A mathematical equation for cricket commentary
If the Australian cricket selectors choose different teams for different formats, then why can’t Channel Nine?
The cricketing summer is officially got underway in Perth last night as Sri Lanka defeated Australia in a one-sided Twenty20 encounter.
Whilst vastly popular, cricket has traditionally been a gentlemen’s game.
More colour, bigger hits, and faster matches - the Twenty 20 format is looking to broaden cricket’s reach towards newer, younger fans.
And more fans they desperately need.
An article yesterday revealed that cricket’s TV audiences are in decline. Not only has there been a reduction in Test cricket ratings, but also one day matches and even Twenty20 audiences are their lowest in the formats brief 6 year history.
It’s easy to blame the sport, but what about the middle men – the team that bring the game from the ground into our living rooms?
World cricketing administrators have changed the game’s formats. This has resulted in selectors changing teams to suit these new formats. Yet Channel Nine still presents the same old boring commentary outfit as it did in 1993.
Besides keeping busy at my current post as editor of La Trobe’s online publication Upstart Magazine, I’m also writing a thesis in finance and mathematics at Swinburne University. Using these numerical skills, I’ve analysed the stats from last night’s game.
71% of people watching the cricket want to be entertained.
Of the rest, 13% are cricketing diehards egging on the Australian team. 11% are bored girlfriends wishing they had channel changing privileges while the final 5% have lost their TV remotes and have been stuck on nine since Jamie Durie’s final episode of Backyard Blitz in 2007.
For the majority, cricket - like other spectator sport - is a form of entertainment. Someone must have realised this, as we’ve previously had the likes Nat Bassingthwaite and Jessica Mauboy playing pop music between innings.
If this entertainment trend continued into the commentary box, we certainly wouldn’t have to put up with Tony Greig.
Sure, Greig might be knowledgeable about the history of cricket, but his stories of classic matches from the 60’s are probably better told over a $2.30 pints at the local RSL, rather than on prime time television.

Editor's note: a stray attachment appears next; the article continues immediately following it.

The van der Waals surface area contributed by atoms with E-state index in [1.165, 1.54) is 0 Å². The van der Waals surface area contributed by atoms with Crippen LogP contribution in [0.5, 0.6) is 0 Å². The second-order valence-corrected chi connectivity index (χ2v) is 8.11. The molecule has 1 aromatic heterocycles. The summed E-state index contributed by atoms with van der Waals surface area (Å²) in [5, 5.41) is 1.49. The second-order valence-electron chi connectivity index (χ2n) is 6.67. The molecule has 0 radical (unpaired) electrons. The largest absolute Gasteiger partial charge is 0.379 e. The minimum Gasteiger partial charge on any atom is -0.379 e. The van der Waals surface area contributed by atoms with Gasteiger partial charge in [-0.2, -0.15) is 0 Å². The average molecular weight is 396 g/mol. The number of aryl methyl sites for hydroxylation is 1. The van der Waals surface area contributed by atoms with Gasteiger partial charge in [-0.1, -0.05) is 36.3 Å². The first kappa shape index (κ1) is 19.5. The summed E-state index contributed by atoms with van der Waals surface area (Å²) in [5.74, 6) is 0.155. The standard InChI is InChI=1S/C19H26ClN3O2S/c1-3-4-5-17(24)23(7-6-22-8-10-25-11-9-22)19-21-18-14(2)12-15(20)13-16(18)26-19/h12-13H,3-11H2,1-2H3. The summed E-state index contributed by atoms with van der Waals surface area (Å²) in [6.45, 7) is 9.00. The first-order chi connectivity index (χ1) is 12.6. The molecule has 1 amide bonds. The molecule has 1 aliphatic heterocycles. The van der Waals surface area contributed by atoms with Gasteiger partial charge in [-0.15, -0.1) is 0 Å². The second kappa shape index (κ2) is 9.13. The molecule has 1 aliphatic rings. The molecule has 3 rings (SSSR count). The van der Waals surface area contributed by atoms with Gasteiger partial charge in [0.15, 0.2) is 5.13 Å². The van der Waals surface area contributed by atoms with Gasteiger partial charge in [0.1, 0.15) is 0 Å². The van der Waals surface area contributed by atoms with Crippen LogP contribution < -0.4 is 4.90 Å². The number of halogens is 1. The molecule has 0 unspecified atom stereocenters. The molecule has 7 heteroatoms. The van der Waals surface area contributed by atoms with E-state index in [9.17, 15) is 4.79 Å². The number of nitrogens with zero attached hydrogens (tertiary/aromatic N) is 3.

99% of the audience will never play cricket for Australia.
I don’t know who and I certainly don’t know why. But at some stage, someone has told cricketing commentators that it was their job – via their commentary – to educate the next generation of Australian international cricketers.
Is anyone else sick of hearing Mark Tubby Taylor say, “Now you see kids, that’s why it’s really important to keep that front elbow up”. Who cares? The only person with a raised elbow should be Nine’s program director when missing his axe.
One of the most highly-regarded commentators in the land Australian rules football caller, Dennis Cometti.
He knows how to operate the commentary box. He tells his audience what’s happening on the field, and throws in some wit and humour to keep the call fresh and entertaining. It’s a simple formula but at this stage, not simple enough for the Nine’s cricket commentary team.
100% of Nine’s commentators and ‘experts’ have never played Twenty20 cricket.
If the cricket media decides to stick with the conservative, informative and knowledge transferring type of commentary, it may still work. However, being a new format only a select few have played the newer, faster Twenty20 game.
Matt Hayden, Adam Gilchrist and Shane Warne have all played recently in the Indian Premier League, and are all capable in front of a microphone. Even comments and opinions from a young up-and-comer who has Twenty20 experience may be valuable.
But on last night’s call, not a single commentator telling us about the game had ever played Twenty20 cricket. So when Nine’s own website tells us to ‘join your expert commentary team for all the fast-paced action’, we need to question just how ‘expert’ this team is.
64% of people were asking, where is James Brayshaw?
After a decade as a semi successful state cricketer, Brayshaw moved into media. His first national radio spot was as the sports presenter on Triple M’s The Cage.
He became known for his humorous, entertaining and brash opinions and his frequent tinge of inappropriateness, while still being your everyday bloke. It was these characteristics that allowed Brayshaw to move from the sports reader, to a headline member of The Cage, to now being part of channel nine’s on air royalty.
He has the necessary cricketing knowledge for the job but more importantly – he knows how to entertain an audience. Something the current cricket commentary is severely lacking. Yet, he is nowhere to be scene between the months of October and March each year.
Cricket is already at the crossroads, with players and fans increasingly confused by the now four different formats. If the media can’t deliver an entertaining production, could be the beginning of the end for cricket as Australia’s number one summer sport?
Watch this space.
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